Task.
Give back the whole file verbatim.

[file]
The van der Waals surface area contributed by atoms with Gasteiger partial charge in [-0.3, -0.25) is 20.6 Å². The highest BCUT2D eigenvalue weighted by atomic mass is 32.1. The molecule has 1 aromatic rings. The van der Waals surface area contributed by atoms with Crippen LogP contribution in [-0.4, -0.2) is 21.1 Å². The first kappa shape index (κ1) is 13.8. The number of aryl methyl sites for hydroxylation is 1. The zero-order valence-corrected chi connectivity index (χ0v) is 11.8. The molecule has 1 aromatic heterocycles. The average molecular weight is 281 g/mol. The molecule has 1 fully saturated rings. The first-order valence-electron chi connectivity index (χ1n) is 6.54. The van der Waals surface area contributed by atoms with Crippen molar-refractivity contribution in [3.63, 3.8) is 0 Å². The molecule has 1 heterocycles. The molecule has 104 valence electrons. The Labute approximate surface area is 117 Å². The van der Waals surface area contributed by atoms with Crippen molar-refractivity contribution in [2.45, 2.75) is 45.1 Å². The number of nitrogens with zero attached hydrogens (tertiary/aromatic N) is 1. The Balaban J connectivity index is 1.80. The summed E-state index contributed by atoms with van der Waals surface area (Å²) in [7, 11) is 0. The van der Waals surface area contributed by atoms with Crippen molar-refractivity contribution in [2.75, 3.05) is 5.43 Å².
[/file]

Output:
The van der Waals surface area contributed by atoms with Gasteiger partial charge in [-0.3, -0.25) is 20.6 Å². The highest BCUT2D eigenvalue weighted by atomic mass is 32.1. The molecule has 1 aromatic rings. The van der Waals surface area contributed by atoms with Crippen LogP contribution in [-0.4, -0.2) is 21.1 Å². The first kappa shape index (κ1) is 13.8. The number of aryl methyl sites for hydroxylation is 1. The zero-order valence-corrected chi connectivity index (χ0v) is 11.8. The molecule has 1 aromatic heterocycles. The average molecular weight is 281 g/mol. The molecule has 1 fully saturated rings. The first-order valence-electron chi connectivity index (χ1n) is 6.54. The van der Waals surface area contributed by atoms with Crippen molar-refractivity contribution in [3.63, 3.8) is 0 Å². The molecule has 1 heterocycles. The molecule has 104 valence electrons. The Labute approximate surface area is 117 Å². The van der Waals surface area contributed by atoms with Crippen molar-refractivity contribution in [2.45, 2.75) is 45.1 Å². The number of nitrogens with zero attached hydrogens (tertiary/aromatic N) is 1. The Balaban J connectivity index is 1.80. The summed E-state index contributed by atoms with van der Waals surface area (Å²) in [7, 11) is 0. The van der Waals surface area contributed by atoms with Crippen molar-refractivity contribution in [2.75, 3.05) is 5.43 Å².